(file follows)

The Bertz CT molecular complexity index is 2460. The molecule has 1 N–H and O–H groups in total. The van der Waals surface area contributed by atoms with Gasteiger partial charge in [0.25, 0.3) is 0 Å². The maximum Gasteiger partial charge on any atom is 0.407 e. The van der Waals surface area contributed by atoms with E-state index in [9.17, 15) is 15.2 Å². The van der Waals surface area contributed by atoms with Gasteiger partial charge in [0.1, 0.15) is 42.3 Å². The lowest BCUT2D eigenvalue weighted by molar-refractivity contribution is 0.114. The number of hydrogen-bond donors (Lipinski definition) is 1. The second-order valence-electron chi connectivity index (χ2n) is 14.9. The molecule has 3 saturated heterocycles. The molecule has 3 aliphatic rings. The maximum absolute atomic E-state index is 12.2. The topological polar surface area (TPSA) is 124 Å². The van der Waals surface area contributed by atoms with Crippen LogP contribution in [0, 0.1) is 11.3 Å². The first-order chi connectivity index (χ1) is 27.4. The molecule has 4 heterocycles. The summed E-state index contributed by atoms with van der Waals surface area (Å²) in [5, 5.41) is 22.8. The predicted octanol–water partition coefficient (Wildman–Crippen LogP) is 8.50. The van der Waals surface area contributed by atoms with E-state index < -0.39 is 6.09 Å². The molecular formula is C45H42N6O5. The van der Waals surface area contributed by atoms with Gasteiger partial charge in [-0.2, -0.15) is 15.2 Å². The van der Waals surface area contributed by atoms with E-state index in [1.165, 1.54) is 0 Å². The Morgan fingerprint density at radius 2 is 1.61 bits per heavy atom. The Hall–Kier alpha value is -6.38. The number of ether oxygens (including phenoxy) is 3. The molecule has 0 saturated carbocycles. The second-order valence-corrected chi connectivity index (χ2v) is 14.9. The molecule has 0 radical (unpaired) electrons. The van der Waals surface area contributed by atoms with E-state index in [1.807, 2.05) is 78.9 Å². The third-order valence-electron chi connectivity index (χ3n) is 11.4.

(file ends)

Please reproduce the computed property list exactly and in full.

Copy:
The Bertz CT molecular complexity index is 2460. The molecule has 1 N–H and O–H groups in total. The van der Waals surface area contributed by atoms with Gasteiger partial charge in [0.25, 0.3) is 0 Å². The maximum Gasteiger partial charge on any atom is 0.407 e. The van der Waals surface area contributed by atoms with E-state index in [9.17, 15) is 15.2 Å². The van der Waals surface area contributed by atoms with Gasteiger partial charge in [0.1, 0.15) is 42.3 Å². The lowest BCUT2D eigenvalue weighted by molar-refractivity contribution is 0.114. The number of hydrogen-bond donors (Lipinski definition) is 1. The second-order valence-electron chi connectivity index (χ2n) is 14.9. The molecule has 3 saturated heterocycles. The molecule has 3 aliphatic rings. The maximum absolute atomic E-state index is 12.2. The topological polar surface area (TPSA) is 124 Å². The van der Waals surface area contributed by atoms with Crippen LogP contribution in [0, 0.1) is 11.3 Å². The first-order chi connectivity index (χ1) is 27.4. The molecule has 4 heterocycles. The summed E-state index contributed by atoms with van der Waals surface area (Å²) in [5, 5.41) is 22.8. The predicted octanol–water partition coefficient (Wildman–Crippen LogP) is 8.50. The van der Waals surface area contributed by atoms with E-state index < -0.39 is 6.09 Å². The molecular formula is C45H42N6O5. The van der Waals surface area contributed by atoms with Gasteiger partial charge in [-0.2, -0.15) is 15.2 Å². The van der Waals surface area contributed by atoms with E-state index in [1.165, 1.54) is 0 Å². The Morgan fingerprint density at radius 2 is 1.61 bits per heavy atom. The Hall–Kier alpha value is -6.38. The number of ether oxygens (including phenoxy) is 3. The molecule has 0 saturated carbocycles. The second-order valence-corrected chi connectivity index (χ2v) is 14.9. The molecule has 0 radical (unpaired) electrons. The van der Waals surface area contributed by atoms with E-state index in [1.807, 2.05) is 78.9 Å². The third-order valence-electron chi connectivity index (χ3n) is 11.4.